Jan 6, 2013 - By Katie Roenigk, Staff WriterState Sen. Eli Bebout (R-Riverton) will be especially focused on budget issues during Wyoming's coming legislative session.
After almost 20 years in the Legislature in two separate stints, Bebout has been selected as chairman of the Senate Appropriations Committee this year as well as Vice President of the Senate.
He is the former Speaker of the Wyoming House of Representatives as well and is in line to be-come one of the few ever to be both House Speaker and President of the Senate if he advances to that post in two years.
"I've taken on some new responsibilities," Bebout said last week. "There's a lot more to do, but I look forward to the challenge."
Bebout said Wyoming is in a better financial position now than in the 1990s, when he served three times on the House Appropriations Commit-tee, but he still plans to keep a conservative eye toward the future when thinking about state revenues this year.
"It's a very manageable position we find ourselves in," he said. "We just have to make good, tough decisions (and) make sure people understand what we're trying to do."
He supports a cut to state spending, especially in light of recent financial losses. The U.S. Senate in 2012 capped Wyoming's share of Abandoned Mine Land funding at $15 million a year -- a fraction of the $150 million annual payment the state was accustomed to receiving.
"As a state we need to (do) a little forward thinking ... about where we need to be," Bebout said. "It may not be politically popular, but we need to do what's right."
One topic that may garner some negative attention has to do with Wyoming's retirement fund for state employees. Bebout said he wants to make sure the fund is actuarily sound, but that goal may require making some changes to the program.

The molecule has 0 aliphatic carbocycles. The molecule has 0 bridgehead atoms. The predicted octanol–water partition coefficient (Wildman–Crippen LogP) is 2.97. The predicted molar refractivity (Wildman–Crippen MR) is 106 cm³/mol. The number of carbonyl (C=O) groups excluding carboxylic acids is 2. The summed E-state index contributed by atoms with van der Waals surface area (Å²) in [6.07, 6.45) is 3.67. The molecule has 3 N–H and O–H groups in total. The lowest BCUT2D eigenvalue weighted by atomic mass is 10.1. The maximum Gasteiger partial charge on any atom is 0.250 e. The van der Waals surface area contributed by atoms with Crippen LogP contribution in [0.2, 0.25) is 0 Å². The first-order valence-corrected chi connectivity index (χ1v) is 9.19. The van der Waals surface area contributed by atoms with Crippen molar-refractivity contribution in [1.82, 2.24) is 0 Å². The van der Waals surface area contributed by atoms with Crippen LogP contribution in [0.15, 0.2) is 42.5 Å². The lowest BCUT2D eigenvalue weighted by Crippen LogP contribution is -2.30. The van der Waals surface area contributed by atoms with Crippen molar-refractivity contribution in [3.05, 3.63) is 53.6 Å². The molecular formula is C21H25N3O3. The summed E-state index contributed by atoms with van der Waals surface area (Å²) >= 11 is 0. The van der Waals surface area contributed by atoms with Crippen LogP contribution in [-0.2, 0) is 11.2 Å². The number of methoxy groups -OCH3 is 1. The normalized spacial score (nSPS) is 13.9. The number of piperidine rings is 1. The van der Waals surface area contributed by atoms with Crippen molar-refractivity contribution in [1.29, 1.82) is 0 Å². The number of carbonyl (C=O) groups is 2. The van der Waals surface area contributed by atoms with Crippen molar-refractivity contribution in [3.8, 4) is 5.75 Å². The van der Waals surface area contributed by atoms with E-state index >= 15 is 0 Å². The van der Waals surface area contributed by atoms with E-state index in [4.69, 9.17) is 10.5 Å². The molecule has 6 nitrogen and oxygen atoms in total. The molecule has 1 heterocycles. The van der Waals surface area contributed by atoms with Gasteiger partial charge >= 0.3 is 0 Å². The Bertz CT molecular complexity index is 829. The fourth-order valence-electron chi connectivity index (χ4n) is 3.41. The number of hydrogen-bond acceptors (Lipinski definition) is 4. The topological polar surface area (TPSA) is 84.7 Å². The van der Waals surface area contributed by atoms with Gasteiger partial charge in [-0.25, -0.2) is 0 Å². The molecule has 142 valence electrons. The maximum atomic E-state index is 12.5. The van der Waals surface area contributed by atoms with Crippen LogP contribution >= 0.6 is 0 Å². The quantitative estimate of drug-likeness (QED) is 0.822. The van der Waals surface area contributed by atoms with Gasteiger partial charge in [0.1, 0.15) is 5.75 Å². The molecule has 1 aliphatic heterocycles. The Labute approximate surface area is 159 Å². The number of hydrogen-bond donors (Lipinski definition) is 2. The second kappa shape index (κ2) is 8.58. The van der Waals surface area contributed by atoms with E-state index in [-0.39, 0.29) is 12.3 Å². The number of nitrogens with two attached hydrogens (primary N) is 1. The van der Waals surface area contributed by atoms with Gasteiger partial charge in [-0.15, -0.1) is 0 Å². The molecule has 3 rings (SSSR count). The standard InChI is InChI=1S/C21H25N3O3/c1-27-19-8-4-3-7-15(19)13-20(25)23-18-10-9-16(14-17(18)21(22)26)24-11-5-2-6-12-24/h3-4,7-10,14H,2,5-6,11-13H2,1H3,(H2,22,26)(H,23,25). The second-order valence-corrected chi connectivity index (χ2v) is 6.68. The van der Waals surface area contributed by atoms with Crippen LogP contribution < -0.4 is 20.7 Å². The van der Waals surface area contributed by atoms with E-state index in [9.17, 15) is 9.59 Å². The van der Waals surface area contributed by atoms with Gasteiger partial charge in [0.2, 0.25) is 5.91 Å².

"People may criticize us, but these are decisions we need to debate and talk about," Bebout said. "Down the road the state won't have the money to come in and bail out the retirement plan."
Better news on gas
He found some encouragement this week when he looked at natural gas prices, which are stabilizing, but Bebout said any economic gains Wyoming experiences in the natural gas field are usually paired with hits to the coal industry.
"The reason gas prices are getting better and strengthening is because they're replacing coal," Bebout said. "When that happens, that hurts us in another part of our economy. On the one hand it's good, but on the other hand we're still losing revenues."
He thinks an effort to simplify government processes in Wyoming will help balance the budget on an ongoing basis while also making life less complicated for residents. He specifically mentioned the state's involvement in education and with the Department of Environmental Quality.
Rules and regs
"(There are so many) rules and regulations out there," Bebout said. "Do we need to do all this stuff? Is it necessary?"
He believes the bills he already has sponsored for this session will lead to more "friendly" government practices, especially for businesses in the state. For example, Senate File 2 would make it clear that a registered professional engineer is not required to sign or stamp certain filings with the state's oil and gas conservation commission.
"(That's) a practical matter," Bebout said. "That's the way they operate now."
Senate File 27 would make the permitting process for mining gravel more cost effective, he said, while Senate File 21 outlines a sales tax exemption for the lease of related business entities.
"It doesn't make sense when you lease to yourself that you have to pay sales tax," Bebout said.
Legislators also will spend time talking about the expansion of Medicaid under the national Affordable Care Act. Bebout said the change could cost up to $10 million in Wyoming, and for now he is "not inclined" to buy into it.
The U.S. Supreme Court ruled that states may opt out of the Medicaid expansion.
"I think there's a better way," Bebout said. "How can you trust the federal government with the debt they have and what they've done with our AML money?"
Bebout has never been a fan of the ACA, and for now he and his colleagues at the Legislature have chosen not to establish a Health Insurance Exchange under the law. Bebout said he is open to hearing more about the subject, but he thinks the exchange should be the responsibility of the federal government.
"It's a federal law; let them deal with their own exchange issues," he said. "It's their baby."
He invited his constituents to stay in touch during the 62nd Wyoming Legislature, which convenes at noon Tuesday, Jan. 8. Bebout can be reached via e-mail at Eli.Bebout@wyoleg.gov or by phone at (307) 777-7711.
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